Sweets used in chanoyu can be broadly divided into omogashi ('main sweets', also called namagashi) which are moist sweets, and higashi (dry sweets), also called sogashi. At formal tea event omogashi are eaten with thick tea and higashi are eaten with thin tea, but at gatherings where only thick tea is served, both omogashi and higashi are sometimes served, and at very simple gatherings with only thin tea just one kind of sweet, omogashi, is served.
Among omogashi, there are nerikiri, which are very sweet, and which are called 'konashi' in Kyoto, including manju (steamed dumpling with bean jam filling), mushigashi (steamed sweet bean jelly) and so on, and they have shapes and names to go with the seasons and annual events. Omogashi are eaten at formal tea event and are served in fuchidaka (five-tiered stacked boxes). Each guest receives one box with an omogashi in the middle. There is one kuromoji sweet pick for each guest and these are used to put the sweet onto the kaishi paper from which it is eaten.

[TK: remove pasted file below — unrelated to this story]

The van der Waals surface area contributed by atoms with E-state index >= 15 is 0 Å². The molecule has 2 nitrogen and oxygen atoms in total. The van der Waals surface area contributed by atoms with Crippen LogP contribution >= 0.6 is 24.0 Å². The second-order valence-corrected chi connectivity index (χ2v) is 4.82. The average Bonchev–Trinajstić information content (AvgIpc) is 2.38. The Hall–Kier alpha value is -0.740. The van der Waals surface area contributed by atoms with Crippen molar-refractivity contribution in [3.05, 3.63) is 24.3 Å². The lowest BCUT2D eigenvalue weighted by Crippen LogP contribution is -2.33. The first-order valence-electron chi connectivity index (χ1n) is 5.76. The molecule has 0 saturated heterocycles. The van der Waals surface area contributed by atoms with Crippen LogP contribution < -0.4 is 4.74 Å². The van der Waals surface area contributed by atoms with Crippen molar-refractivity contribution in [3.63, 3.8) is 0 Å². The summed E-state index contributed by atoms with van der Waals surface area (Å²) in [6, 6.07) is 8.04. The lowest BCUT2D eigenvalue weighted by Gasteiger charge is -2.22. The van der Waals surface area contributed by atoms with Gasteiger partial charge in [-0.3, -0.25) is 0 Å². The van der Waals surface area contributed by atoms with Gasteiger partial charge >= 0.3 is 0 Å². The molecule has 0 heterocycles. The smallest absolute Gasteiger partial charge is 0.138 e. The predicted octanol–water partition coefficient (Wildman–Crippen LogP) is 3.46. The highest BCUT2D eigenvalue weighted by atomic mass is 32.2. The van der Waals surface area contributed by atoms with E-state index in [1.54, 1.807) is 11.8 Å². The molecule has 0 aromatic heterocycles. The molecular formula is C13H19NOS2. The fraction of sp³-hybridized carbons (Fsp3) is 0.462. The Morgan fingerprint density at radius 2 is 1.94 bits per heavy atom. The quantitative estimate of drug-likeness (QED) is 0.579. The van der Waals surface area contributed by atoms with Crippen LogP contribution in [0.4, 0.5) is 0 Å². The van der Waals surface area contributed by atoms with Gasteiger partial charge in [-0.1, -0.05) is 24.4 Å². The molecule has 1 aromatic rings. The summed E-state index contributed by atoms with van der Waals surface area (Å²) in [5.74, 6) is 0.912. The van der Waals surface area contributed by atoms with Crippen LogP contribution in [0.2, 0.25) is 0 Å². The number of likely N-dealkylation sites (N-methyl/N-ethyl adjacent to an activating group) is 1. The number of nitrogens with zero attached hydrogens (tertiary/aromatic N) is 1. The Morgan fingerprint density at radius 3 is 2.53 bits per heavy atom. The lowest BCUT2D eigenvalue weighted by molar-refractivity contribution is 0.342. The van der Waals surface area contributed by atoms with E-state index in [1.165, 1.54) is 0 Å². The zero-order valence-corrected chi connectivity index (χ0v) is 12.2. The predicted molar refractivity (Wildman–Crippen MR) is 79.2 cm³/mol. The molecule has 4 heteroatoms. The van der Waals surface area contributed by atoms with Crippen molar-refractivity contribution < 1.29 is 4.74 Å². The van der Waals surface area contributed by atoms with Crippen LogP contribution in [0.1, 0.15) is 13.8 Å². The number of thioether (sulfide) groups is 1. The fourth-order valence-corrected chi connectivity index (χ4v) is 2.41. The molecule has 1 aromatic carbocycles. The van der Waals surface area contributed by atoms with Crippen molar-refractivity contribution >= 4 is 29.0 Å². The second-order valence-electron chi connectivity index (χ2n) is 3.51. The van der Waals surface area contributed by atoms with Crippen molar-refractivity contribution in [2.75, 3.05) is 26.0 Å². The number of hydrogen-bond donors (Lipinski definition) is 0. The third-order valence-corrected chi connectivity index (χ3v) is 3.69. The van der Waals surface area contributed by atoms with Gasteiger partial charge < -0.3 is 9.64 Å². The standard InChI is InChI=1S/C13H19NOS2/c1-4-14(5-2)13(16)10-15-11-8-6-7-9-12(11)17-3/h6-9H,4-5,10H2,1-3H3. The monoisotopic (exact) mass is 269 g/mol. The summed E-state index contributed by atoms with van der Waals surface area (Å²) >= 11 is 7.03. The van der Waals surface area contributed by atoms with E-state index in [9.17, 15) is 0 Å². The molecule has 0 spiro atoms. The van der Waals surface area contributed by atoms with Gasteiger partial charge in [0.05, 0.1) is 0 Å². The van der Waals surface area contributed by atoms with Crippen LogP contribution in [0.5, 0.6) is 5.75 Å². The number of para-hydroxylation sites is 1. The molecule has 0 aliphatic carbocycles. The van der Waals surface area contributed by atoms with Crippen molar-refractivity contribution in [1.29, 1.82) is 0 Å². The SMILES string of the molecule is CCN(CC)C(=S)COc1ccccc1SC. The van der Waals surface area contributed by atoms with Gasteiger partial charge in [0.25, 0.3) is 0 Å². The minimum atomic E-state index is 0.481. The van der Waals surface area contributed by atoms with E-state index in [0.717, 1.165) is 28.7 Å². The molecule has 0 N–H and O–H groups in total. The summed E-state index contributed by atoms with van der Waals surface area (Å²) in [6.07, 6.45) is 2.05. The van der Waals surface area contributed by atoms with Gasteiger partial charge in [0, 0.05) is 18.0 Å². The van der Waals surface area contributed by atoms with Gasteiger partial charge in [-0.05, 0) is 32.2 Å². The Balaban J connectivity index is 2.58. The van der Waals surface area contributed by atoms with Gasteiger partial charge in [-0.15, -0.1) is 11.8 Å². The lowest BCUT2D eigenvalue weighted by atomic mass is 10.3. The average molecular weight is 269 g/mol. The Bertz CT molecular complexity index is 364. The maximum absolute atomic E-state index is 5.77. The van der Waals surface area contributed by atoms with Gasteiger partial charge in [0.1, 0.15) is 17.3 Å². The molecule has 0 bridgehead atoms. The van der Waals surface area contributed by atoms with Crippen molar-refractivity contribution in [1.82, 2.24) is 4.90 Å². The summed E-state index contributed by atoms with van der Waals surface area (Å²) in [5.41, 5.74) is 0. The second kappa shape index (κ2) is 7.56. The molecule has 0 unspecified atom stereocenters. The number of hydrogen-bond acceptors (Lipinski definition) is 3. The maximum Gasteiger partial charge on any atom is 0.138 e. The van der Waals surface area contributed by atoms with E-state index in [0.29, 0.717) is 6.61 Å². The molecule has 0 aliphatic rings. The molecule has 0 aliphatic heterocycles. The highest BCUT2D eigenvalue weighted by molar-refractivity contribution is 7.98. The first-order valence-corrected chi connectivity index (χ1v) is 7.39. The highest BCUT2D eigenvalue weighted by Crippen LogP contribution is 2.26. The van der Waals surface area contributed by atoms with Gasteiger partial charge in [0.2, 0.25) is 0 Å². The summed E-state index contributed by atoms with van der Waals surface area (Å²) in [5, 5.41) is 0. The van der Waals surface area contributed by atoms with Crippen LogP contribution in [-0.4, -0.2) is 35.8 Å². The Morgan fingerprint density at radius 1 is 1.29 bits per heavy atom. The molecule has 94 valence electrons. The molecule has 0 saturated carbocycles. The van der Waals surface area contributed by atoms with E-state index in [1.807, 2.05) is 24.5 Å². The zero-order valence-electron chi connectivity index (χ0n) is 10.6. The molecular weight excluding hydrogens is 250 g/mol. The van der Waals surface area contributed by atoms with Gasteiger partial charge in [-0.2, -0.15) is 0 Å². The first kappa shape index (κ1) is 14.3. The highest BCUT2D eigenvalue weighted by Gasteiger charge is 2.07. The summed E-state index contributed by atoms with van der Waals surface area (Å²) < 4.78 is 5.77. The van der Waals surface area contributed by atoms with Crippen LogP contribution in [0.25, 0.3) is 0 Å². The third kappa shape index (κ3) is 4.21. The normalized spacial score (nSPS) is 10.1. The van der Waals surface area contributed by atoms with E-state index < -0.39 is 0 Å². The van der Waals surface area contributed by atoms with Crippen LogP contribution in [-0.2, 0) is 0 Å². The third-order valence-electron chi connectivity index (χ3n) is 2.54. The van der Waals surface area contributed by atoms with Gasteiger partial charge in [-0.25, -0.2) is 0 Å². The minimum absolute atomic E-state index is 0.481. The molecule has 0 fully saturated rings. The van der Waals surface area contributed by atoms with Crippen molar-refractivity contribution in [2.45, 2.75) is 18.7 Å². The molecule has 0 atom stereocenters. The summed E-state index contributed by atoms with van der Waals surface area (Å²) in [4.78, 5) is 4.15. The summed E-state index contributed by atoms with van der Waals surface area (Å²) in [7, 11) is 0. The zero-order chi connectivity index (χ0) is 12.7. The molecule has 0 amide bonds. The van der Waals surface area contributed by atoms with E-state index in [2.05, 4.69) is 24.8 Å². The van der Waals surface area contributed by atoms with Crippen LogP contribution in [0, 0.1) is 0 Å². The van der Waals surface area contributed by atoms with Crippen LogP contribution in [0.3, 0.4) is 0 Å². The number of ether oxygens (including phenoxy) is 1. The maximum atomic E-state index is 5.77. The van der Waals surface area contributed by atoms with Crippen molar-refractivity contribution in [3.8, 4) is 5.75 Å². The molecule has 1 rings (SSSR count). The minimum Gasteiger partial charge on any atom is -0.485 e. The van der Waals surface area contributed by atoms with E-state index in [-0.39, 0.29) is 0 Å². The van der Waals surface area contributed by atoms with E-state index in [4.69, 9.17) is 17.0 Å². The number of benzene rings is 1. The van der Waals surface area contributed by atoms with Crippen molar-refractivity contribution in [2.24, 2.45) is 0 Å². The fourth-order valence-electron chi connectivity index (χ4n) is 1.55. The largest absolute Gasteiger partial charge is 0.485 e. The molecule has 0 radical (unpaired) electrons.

Two kinds of higashi are normally used, ones that are 'pressed or moulded into a certain shape' and ones that are like candies, made with sugar that are eaten with rice crackers. Omogashi that are eaten with thin tea are usually served in lacquered food containers called jikiro in winter, and in summer they are served in ceramic containers. When thin tea is served informally, a single sweet is served on a small dish called a meimeizara with a kuromoji sweet pick. It is possible to serve tea very simply with just dry sweets.

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